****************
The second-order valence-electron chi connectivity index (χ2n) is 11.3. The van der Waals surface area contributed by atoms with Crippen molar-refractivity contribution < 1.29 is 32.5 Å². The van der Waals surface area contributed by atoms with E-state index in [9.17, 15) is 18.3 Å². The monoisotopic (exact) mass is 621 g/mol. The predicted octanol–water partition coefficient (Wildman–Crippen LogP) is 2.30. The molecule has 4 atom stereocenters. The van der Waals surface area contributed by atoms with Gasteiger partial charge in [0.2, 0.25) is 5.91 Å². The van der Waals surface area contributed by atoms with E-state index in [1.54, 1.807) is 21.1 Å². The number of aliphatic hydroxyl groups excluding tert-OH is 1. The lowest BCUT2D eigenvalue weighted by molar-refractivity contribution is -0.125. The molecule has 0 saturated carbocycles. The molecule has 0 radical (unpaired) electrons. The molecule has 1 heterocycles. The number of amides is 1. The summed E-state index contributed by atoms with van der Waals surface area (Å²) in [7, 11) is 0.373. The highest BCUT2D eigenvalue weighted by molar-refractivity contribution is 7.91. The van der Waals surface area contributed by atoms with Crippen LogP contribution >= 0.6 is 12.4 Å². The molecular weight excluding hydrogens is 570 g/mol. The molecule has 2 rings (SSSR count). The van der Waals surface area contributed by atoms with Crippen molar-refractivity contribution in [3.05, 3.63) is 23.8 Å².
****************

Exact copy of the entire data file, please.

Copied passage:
The second-order valence-electron chi connectivity index (χ2n) is 11.3. The van der Waals surface area contributed by atoms with Crippen molar-refractivity contribution < 1.29 is 32.5 Å². The van der Waals surface area contributed by atoms with E-state index in [9.17, 15) is 18.3 Å². The monoisotopic (exact) mass is 621 g/mol. The predicted octanol–water partition coefficient (Wildman–Crippen LogP) is 2.30. The molecule has 4 atom stereocenters. The van der Waals surface area contributed by atoms with Gasteiger partial charge in [0.2, 0.25) is 5.91 Å². The van der Waals surface area contributed by atoms with E-state index in [1.54, 1.807) is 21.1 Å². The number of aliphatic hydroxyl groups excluding tert-OH is 1. The lowest BCUT2D eigenvalue weighted by molar-refractivity contribution is -0.125. The molecule has 0 saturated carbocycles. The molecule has 0 radical (unpaired) electrons. The molecule has 1 heterocycles. The number of amides is 1. The summed E-state index contributed by atoms with van der Waals surface area (Å²) in [7, 11) is 0.373. The highest BCUT2D eigenvalue weighted by molar-refractivity contribution is 7.91. The van der Waals surface area contributed by atoms with Crippen LogP contribution >= 0.6 is 12.4 Å². The molecular weight excluding hydrogens is 570 g/mol. The molecule has 2 rings (SSSR count). The van der Waals surface area contributed by atoms with Crippen molar-refractivity contribution in [3.05, 3.63) is 23.8 Å².